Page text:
Young environmental activists take a page from class of ’76 to spur movement
The youth have been at the forefront of calling for intersectional environmental justice from leaders who have pushed them aside as though they were not participants of the youth-led 1976 Soweto Uprisings. Despite this, the environmental youth movement still looks to the then leaders for much guidance on how to fight for systematic climatic change.
A barrel of a gun and a barrel of oil; these two objects are symbolic of what the youth of 1976 were, and the youth of today are, fighting against in their quest for liberation – albeit under different circumstances. The gun, a symbol of the holistic violence of the apartheid regime and the barrel of oil a metaphor for the environmental crimes by nations and corporations that have caused and exacerbated the climate crisis.
The youth of 1976 took to the streets in protest against the Bantu education system that made English and Afrikaans the only languages of instruction across all schools, while also rejecting the violent apartheid regime.
Almost solely youth-led, the movement was so powerful, and faced such violence that it not only changed the sociopolitical landscape of South Africa at the time, but also exposed the government of the time to an international audience, who expressed their aversion to the then state.
Today, the youth-led environmental movement, elevated by Greta Thunberg of Sweden (who is now a young woman), has made its way to the hearts and minds of South African youth.
They protest, call for intersectional transformation, stage demonstrations that highlight the effects of the climate crisis and demand from our current leaders effective change that will alter the course of what is proving to be a bleak environmental state. While many young lives were lost during the Soweto Uprisings, the fighting spirit of the youth lives through many environmental activists who, like the class of 1976, are demanding systematic change.
For Ayakha Melithafa, Pan-African environmental activist and Presidential Climate Commission youth commissioner, the Soweto Uprising movement provides a point of reference and empowers the environmental movement in the country.
“We know that young people are powerful because we’ve seen it in the past and we’ve seen how powerful youth movements can be because of the change that was brought about by the 1976 Soweto uprising.
“So we always use that as a point to strengthen us when we feel like they (leaders) aren’t listening, or they’re using us as tokens. We always go back to the youth of 1976 to remind us; what we’re doing is bigger than ourselves, to also remind us that historically in South Africa, changes have always been brought about by young people,” Melithafa told Daily Maverick.
A lot of the environmental change that the youth are able to demand today has been because of the struggles that the classes of 1976 and beyond went through. The legislations that stand today around the right to a clean, safe and healthy environment are due to the hard-fought efforts and bravery of the leaders who stand in parliament today.
“Without the youth of ’76, we wouldn’t have the abilities now as a society to continue the work for justice and so we really stand on the shoulders of giants; that saying could not be truer for the youth of ’76 who brought about these material changes to society,” Sarah Robyn Farrell, coordinator at the African Climate Alliance told Daily Maverick.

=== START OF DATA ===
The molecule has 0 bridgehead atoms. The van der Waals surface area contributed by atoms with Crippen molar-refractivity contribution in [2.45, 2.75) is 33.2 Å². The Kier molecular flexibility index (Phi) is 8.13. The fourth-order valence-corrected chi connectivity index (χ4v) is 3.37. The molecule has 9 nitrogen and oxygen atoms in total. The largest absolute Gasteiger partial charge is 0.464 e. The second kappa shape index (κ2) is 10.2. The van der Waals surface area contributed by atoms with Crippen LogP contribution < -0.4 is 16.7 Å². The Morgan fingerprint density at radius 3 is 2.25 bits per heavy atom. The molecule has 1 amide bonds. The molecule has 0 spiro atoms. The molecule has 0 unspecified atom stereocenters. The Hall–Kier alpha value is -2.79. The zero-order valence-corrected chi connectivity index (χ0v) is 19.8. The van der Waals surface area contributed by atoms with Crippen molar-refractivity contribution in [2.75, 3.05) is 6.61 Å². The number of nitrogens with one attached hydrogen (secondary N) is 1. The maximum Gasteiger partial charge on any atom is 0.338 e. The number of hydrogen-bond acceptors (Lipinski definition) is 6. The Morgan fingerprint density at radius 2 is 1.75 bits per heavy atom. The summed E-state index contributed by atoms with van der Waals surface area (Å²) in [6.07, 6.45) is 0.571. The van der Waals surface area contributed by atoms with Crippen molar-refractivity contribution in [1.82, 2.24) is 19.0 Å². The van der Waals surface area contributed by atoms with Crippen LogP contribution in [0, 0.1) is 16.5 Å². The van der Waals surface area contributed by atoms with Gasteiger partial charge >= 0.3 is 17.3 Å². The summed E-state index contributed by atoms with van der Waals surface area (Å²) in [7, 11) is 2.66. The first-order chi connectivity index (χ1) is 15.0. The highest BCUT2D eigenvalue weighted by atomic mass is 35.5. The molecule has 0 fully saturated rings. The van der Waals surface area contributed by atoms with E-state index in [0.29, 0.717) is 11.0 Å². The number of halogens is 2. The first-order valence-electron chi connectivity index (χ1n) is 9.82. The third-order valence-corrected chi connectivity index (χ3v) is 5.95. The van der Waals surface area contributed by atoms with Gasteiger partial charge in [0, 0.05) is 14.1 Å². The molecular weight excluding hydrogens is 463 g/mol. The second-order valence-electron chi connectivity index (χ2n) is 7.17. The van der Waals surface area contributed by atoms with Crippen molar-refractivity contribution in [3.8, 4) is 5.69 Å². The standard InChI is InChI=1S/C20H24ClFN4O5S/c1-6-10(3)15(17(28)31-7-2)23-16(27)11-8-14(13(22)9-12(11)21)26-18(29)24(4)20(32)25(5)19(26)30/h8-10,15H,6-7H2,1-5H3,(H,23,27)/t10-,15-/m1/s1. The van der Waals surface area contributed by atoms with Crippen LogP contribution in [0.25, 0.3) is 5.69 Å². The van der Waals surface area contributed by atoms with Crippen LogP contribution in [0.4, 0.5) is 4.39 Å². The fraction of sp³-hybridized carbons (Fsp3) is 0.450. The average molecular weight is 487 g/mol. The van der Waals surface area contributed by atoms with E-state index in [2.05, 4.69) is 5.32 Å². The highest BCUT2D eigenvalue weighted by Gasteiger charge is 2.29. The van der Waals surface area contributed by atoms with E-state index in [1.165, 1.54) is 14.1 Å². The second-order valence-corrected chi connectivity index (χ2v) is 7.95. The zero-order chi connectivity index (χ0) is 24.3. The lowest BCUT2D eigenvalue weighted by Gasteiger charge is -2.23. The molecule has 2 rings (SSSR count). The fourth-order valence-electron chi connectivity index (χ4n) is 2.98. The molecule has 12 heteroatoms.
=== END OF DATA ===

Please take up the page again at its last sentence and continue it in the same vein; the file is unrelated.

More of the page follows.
And yet, those who were once giants are now political leaders in government who have pushed aside the demands by the youth for a better tomorrow within a healthy ecosystem and planet.
“Our leaders and officials stood with or were a part of the ’76 riots. They fought for their system to change and for justice and change in their day. Why is it that they refuse to see that the same thing is happening here? We are calling for our system to change, for justice and change; the only difference is that they are now the ones standing in the way or rather refusing to hear the call for change,” Gabriel Klaasen, intersectional climate activist and communications officer at Project 90 by 2030 shared with Daily Maverick.
While the similarities between the two movements are clear as the Soweto uprisings laid the foundation for the intersectional fight against the climate crisis that the youth of today are facing, there are some differences. For Melithafa, the use of social media has been a powerful tool to mobilise youth and to disseminate information about the climate crisis. A key difference however, has been who the fight is against.
“Climate change is a moving target, it’s unprecedented,” Courtney Morgan, campaigner at the African Climate Reality Project, told Daily Maverick. “The youth of ’76 had the apartheid government and Bantu education as a target and it was very tangible… It was something you could oppose physically; we don’t have that. We have policies and lack of political will and all these intangible and almost abstract issues that we are dealing with, especially within the context of climate change,” said Morgan.
At the core of both struggles stands a simple call made complicated by the governments of then and now: justice! “In both movements, youth were taking charge of their future and acting as agents of change; fighting the government, fighting for the environment, fighting for human rights, calling for change!” Xoli Fuyani, environmental education coordinator, told Daily Maverick.
“There are a lot of things that the youth want, but I think that the one word that can describe it is ‘justice’ – socio-environmental justice! We want to have a future that is protected and for leaders to prioritise our current circumstances as well as what is to come. They need to realise that we are not going to thrive unless they move and shift with the times,” socioenvironmental activist Mitchelle Mhaka told Daily Maverick. DM/OBP
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